Tuesday, August 11, 2015

Doubling Down on the Obama Apocalypse

Back in April I covered the seemingly unhinged remarks of former Minnesota representative Michele Bachmann, who is known quite well in my home state as a complete religious nutball. What really didn't make sense about those remarks was that on the one hand, she claimed that Obama was hastening a good old-fashioned end-of-the-world apocalypse, but at the same time seemed to approve of him doing so on religious grounds. On the other hand, when she was in Congress, she opposed everything he did.

Because of the incoherence of the quoted remarks, I held out hope that perhaps she was being misquoted or taken out of context, but during a recent appearance on an evangelical talk radio program she went ahead and doubled down on her nonsensical position. She claimed that Obama's deal with Iran is hastening the End Times and that she opposes the deal, but that we would be "privileged" to see the End Times. But if she really thinks that's a good thing, why oppose the deal?

Bachmann claimed that the Obama administration’s historic accord is evidence of the fulfillment of the prophecy from Zechariah 12:3 — “On that day, when all the nations of the earth are gathered against her, I will make Jerusalem an immovable rock for all the nations. All who try to move it will injure themselves” — and that only through the heroic efforts of Congressional Republicans and their lone Democratic ally, New York Senator Chuck Schumer, to undermine the deal will America be spared God’s wrath.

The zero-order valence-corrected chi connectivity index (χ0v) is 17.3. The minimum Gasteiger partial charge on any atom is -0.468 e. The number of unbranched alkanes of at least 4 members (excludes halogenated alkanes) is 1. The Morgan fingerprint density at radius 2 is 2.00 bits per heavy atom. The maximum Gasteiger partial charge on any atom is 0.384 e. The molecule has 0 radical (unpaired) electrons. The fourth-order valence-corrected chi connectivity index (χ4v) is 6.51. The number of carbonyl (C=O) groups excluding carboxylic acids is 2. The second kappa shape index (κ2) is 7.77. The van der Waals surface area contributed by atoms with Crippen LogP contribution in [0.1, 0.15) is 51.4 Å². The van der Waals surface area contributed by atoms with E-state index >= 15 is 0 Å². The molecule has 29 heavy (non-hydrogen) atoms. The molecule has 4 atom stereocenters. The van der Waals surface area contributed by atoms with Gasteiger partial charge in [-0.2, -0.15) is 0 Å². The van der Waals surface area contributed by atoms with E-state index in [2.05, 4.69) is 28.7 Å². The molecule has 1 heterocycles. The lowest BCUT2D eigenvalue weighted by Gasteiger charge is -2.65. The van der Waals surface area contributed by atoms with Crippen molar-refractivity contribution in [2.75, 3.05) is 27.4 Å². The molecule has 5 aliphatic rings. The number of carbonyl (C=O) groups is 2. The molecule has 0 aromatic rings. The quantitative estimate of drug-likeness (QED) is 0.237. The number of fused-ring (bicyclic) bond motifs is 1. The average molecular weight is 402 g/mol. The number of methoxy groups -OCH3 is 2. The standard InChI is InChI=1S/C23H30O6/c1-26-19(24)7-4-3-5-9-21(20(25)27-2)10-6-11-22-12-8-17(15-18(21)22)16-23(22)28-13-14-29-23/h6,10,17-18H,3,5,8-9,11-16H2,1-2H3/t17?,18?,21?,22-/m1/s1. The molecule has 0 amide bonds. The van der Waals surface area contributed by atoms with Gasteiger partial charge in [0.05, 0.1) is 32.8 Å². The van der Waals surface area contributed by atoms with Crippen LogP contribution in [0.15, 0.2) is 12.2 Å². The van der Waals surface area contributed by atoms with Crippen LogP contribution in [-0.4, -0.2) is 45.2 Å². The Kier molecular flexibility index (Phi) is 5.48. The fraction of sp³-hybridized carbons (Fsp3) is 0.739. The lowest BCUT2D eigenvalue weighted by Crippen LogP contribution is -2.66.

At least for the time being, of course, as the End Times are upon us, and God and “heaven’s armies” will be bringing this existence to a wrap sooner rather than later. “The prophets longed to live in this day,” Bachmann said, referring to the End of Days, “you and I are privileged to live in it.”

Most religious people, even fundamentalists, follow some semblance of logic. They take their religious dogmas as starting assumptions and therefore wind up coming to very different conclusions than I and others who don't share their faith do, but in the context of what they believe it still makes some sense. Bachmann, though, comes off as a complete mess on the issue. If she's in favor of the End Times coming to pass she should support policies that she believes will hasten them. If she's not, she should oppose them. How complicated can that be?

I suppose it's possible that I don't understand her take on the apocalypse. But I was under the impression that she's a "Left Behind" Rapture - Tribulation evangelical. According to that doctrine, there's really no way that America could be "spared" God's wrath. Believers get raptured and just vanish, while unbelievers get left behind to face the Tribulation. Seeing as there's no conceivable way for unbelievers to get raptured, it's not going to matter whether they live in America or not. That is, if this particular completely un-Biblical scenario ever were to happen.

Of course it won't. But I find it remarkable that even in the context of her own beliefs, Bachmann's thinking can be so completely muddled.

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